Union Seeks Help in Resolving Dispute Over 1,700 Dismissed Workers

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Cambo Handsome factory in Phnom Penh. (Supplied)
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A garment workers’ union is seeking help from the Ministry of Labor in resolving a stalled dispute over the sudden termination of 1,700 Phnom Penh factory workers earlier this month but has yet to reach a solution.

On January 31, garment factory Cambo Handsome Ltd.in Choam Chao III commune in Pur Senchey district announced that it would close down all production operations because of a lack of orders and ended all contracts with all the workers in the factory. The workers did not receive any compensation pursuant to Cambodian labor law, according to a letter that the Coalition of Cambodian Apparel Workers’ Democratic Union (CCAWDU) sent to the Ministry of Labor on February 1.

The letter asked the company to fulfill five points, including paying the last month’s wages, remaining annual leave, compensation for lack of notice in shutting down, seniority-based wages the workers claim were previously unpaid in 2019, and damages for mental harm.

Although the company agreed to the first four points, it refused to pay damages, according to the letter. Cambodian labor law requires employers to pay damages for termination without valid reason.

“All of the employees had a meeting and decided to give our thumbprints and give the rights to CCAWDU, and have our representatives discuss the labor dispute with Cambo Handsome at every step with legal procedures and the judicial system,” the letter reads in part.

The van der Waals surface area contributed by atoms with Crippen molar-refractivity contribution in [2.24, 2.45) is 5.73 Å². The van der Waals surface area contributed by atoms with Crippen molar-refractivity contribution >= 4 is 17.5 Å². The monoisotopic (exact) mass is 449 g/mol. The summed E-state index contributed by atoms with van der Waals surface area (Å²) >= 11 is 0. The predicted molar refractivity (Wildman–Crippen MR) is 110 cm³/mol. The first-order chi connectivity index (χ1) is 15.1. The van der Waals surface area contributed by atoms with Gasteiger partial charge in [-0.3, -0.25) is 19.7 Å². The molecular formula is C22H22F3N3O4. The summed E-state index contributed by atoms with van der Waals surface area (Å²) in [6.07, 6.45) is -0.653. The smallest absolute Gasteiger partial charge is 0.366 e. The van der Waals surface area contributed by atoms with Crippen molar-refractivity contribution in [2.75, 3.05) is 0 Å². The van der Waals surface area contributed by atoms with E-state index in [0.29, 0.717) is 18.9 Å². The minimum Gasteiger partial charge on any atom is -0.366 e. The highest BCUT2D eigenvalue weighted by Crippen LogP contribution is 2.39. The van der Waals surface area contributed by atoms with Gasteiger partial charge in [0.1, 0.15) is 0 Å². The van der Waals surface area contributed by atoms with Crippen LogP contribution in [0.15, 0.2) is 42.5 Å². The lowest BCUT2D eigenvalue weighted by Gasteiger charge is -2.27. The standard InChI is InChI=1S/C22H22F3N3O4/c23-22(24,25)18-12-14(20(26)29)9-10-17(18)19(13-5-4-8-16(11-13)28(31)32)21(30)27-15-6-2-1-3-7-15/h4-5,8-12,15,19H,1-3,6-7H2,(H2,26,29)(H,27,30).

The next day, roughly 1,700 workers protested in front of the factory, demanding that it fulfill its obligation for damages.

During the protest, Koy Samphors, one of the protesters and union member, said some of the workers had slept in front of the factory for two nights in case the owner tried to walk in or out without the workers seeing.

That same day, the Ministry of Labor agreed representatives had a meeting with company representatives but would not allow the workers or CCAWDU to participate, Samphors said.

“The factory announced its shutting down on January 31st … and never explained to the workers why, and did not give a head up to any workers,” Samphors continued. “They resolved four points of problems we demanded, but we demanded five because what they gave us was not right by the law.”

“So we demand that they compensate us for mental damages, but they don’t agree.”

On Tuesday, about 300 workers gathered again at the factory, complaining that it appeared to be open — with some workers going in and out — but that the dispute still had yet to be solved. The Ministry of Labor coordinated a joint meeting with union leaders met and the company that afternoon, but no results were announced.

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